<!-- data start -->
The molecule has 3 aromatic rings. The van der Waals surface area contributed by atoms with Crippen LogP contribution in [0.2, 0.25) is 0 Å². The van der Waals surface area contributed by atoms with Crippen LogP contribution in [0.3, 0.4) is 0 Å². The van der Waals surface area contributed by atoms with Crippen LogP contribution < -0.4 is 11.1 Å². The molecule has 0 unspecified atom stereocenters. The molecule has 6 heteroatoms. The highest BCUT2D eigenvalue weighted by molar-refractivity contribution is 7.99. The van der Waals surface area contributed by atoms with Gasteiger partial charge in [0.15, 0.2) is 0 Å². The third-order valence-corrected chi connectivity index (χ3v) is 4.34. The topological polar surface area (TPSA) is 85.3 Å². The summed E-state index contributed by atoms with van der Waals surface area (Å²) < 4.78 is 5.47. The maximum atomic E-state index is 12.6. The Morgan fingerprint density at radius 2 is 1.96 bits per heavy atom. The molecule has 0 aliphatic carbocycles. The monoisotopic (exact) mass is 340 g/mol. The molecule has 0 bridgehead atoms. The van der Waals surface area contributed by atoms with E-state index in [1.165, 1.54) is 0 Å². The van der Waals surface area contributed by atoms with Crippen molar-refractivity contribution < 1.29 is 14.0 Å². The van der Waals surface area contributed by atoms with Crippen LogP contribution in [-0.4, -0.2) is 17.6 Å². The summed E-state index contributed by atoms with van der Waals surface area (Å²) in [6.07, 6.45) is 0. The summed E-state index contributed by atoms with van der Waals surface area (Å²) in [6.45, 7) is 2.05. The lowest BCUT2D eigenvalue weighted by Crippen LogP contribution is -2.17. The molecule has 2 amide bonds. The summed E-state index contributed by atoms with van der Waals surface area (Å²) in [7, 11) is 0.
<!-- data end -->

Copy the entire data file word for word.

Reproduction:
The molecule has 3 aromatic rings. The van der Waals surface area contributed by atoms with Crippen LogP contribution in [0.2, 0.25) is 0 Å². The van der Waals surface area contributed by atoms with Crippen LogP contribution in [0.3, 0.4) is 0 Å². The van der Waals surface area contributed by atoms with Crippen LogP contribution < -0.4 is 11.1 Å². The molecule has 0 unspecified atom stereocenters. The molecule has 6 heteroatoms. The highest BCUT2D eigenvalue weighted by molar-refractivity contribution is 7.99. The van der Waals surface area contributed by atoms with Gasteiger partial charge in [0.15, 0.2) is 0 Å². The third-order valence-corrected chi connectivity index (χ3v) is 4.34. The topological polar surface area (TPSA) is 85.3 Å². The summed E-state index contributed by atoms with van der Waals surface area (Å²) < 4.78 is 5.47. The maximum atomic E-state index is 12.6. The Morgan fingerprint density at radius 2 is 1.96 bits per heavy atom. The molecule has 0 aliphatic carbocycles. The monoisotopic (exact) mass is 340 g/mol. The molecule has 0 bridgehead atoms. The van der Waals surface area contributed by atoms with E-state index in [1.165, 1.54) is 0 Å². The van der Waals surface area contributed by atoms with Crippen molar-refractivity contribution < 1.29 is 14.0 Å². The van der Waals surface area contributed by atoms with Crippen LogP contribution in [-0.4, -0.2) is 17.6 Å². The summed E-state index contributed by atoms with van der Waals surface area (Å²) in [6.07, 6.45) is 0. The summed E-state index contributed by atoms with van der Waals surface area (Å²) in [6.45, 7) is 2.05. The lowest BCUT2D eigenvalue weighted by Crippen LogP contribution is -2.17. The molecule has 2 amide bonds. The summed E-state index contributed by atoms with van der Waals surface area (Å²) in [7, 11) is 0.